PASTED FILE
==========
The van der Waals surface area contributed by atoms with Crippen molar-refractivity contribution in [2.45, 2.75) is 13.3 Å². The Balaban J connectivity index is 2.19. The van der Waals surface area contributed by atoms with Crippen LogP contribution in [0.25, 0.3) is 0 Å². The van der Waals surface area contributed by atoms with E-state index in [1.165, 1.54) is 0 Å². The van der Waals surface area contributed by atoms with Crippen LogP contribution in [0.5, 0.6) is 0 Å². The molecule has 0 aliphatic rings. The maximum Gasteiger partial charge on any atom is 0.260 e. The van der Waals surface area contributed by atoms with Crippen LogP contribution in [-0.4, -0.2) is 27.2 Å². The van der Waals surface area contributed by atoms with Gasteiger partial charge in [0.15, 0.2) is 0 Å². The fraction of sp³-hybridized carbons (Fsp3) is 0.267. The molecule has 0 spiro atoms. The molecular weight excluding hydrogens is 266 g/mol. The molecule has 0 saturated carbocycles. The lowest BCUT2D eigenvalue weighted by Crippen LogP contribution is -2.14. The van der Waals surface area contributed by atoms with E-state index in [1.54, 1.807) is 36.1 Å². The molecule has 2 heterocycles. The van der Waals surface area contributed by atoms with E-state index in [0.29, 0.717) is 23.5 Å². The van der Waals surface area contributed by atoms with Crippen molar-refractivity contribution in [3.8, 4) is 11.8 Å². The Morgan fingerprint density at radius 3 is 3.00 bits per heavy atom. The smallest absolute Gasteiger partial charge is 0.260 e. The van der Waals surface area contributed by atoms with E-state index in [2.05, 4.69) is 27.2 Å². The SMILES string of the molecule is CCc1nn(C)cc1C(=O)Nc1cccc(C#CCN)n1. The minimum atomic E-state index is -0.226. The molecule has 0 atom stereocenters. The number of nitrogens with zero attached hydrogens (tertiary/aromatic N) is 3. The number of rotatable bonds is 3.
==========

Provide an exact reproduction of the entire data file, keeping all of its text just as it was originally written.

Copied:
The van der Waals surface area contributed by atoms with Crippen molar-refractivity contribution in [2.45, 2.75) is 13.3 Å². The Balaban J connectivity index is 2.19. The van der Waals surface area contributed by atoms with Crippen LogP contribution in [0.25, 0.3) is 0 Å². The van der Waals surface area contributed by atoms with E-state index in [1.165, 1.54) is 0 Å². The van der Waals surface area contributed by atoms with Crippen LogP contribution in [0.5, 0.6) is 0 Å². The molecule has 0 aliphatic rings. The maximum Gasteiger partial charge on any atom is 0.260 e. The van der Waals surface area contributed by atoms with Crippen LogP contribution in [-0.4, -0.2) is 27.2 Å². The van der Waals surface area contributed by atoms with Gasteiger partial charge in [0.15, 0.2) is 0 Å². The fraction of sp³-hybridized carbons (Fsp3) is 0.267. The molecule has 0 spiro atoms. The molecular weight excluding hydrogens is 266 g/mol. The molecule has 0 saturated carbocycles. The lowest BCUT2D eigenvalue weighted by Crippen LogP contribution is -2.14. The van der Waals surface area contributed by atoms with E-state index in [1.54, 1.807) is 36.1 Å². The molecule has 2 heterocycles. The van der Waals surface area contributed by atoms with E-state index in [0.29, 0.717) is 23.5 Å². The van der Waals surface area contributed by atoms with Crippen molar-refractivity contribution in [3.8, 4) is 11.8 Å². The Morgan fingerprint density at radius 3 is 3.00 bits per heavy atom. The smallest absolute Gasteiger partial charge is 0.260 e. The van der Waals surface area contributed by atoms with E-state index in [2.05, 4.69) is 27.2 Å². The SMILES string of the molecule is CCc1nn(C)cc1C(=O)Nc1cccc(C#CCN)n1. The minimum atomic E-state index is -0.226. The molecule has 0 atom stereocenters. The number of nitrogens with zero attached hydrogens (tertiary/aromatic N) is 3. The number of rotatable bonds is 3.